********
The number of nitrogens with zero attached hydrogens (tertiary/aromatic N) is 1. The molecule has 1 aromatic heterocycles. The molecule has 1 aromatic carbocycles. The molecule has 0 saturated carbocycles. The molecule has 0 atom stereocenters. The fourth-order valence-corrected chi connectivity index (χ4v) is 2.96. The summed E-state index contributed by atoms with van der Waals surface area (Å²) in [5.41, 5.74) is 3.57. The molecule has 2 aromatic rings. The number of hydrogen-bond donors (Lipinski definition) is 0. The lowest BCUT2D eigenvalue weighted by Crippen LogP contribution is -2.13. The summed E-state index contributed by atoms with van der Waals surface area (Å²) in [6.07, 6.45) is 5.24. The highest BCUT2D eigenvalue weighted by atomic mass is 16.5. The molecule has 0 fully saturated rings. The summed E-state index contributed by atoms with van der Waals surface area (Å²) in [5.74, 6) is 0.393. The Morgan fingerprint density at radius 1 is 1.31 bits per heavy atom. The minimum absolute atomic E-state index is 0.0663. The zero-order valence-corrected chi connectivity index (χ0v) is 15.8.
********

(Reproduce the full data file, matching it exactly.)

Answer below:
The number of nitrogens with zero attached hydrogens (tertiary/aromatic N) is 1. The molecule has 1 aromatic heterocycles. The molecule has 1 aromatic carbocycles. The molecule has 0 saturated carbocycles. The molecule has 0 atom stereocenters. The fourth-order valence-corrected chi connectivity index (χ4v) is 2.96. The summed E-state index contributed by atoms with van der Waals surface area (Å²) in [5.41, 5.74) is 3.57. The molecule has 2 aromatic rings. The number of hydrogen-bond donors (Lipinski definition) is 0. The lowest BCUT2D eigenvalue weighted by Crippen LogP contribution is -2.13. The summed E-state index contributed by atoms with van der Waals surface area (Å²) in [6.07, 6.45) is 5.24. The highest BCUT2D eigenvalue weighted by atomic mass is 16.5. The molecule has 0 fully saturated rings. The summed E-state index contributed by atoms with van der Waals surface area (Å²) in [5.74, 6) is 0.393. The Morgan fingerprint density at radius 1 is 1.31 bits per heavy atom. The minimum absolute atomic E-state index is 0.0663. The zero-order valence-corrected chi connectivity index (χ0v) is 15.8.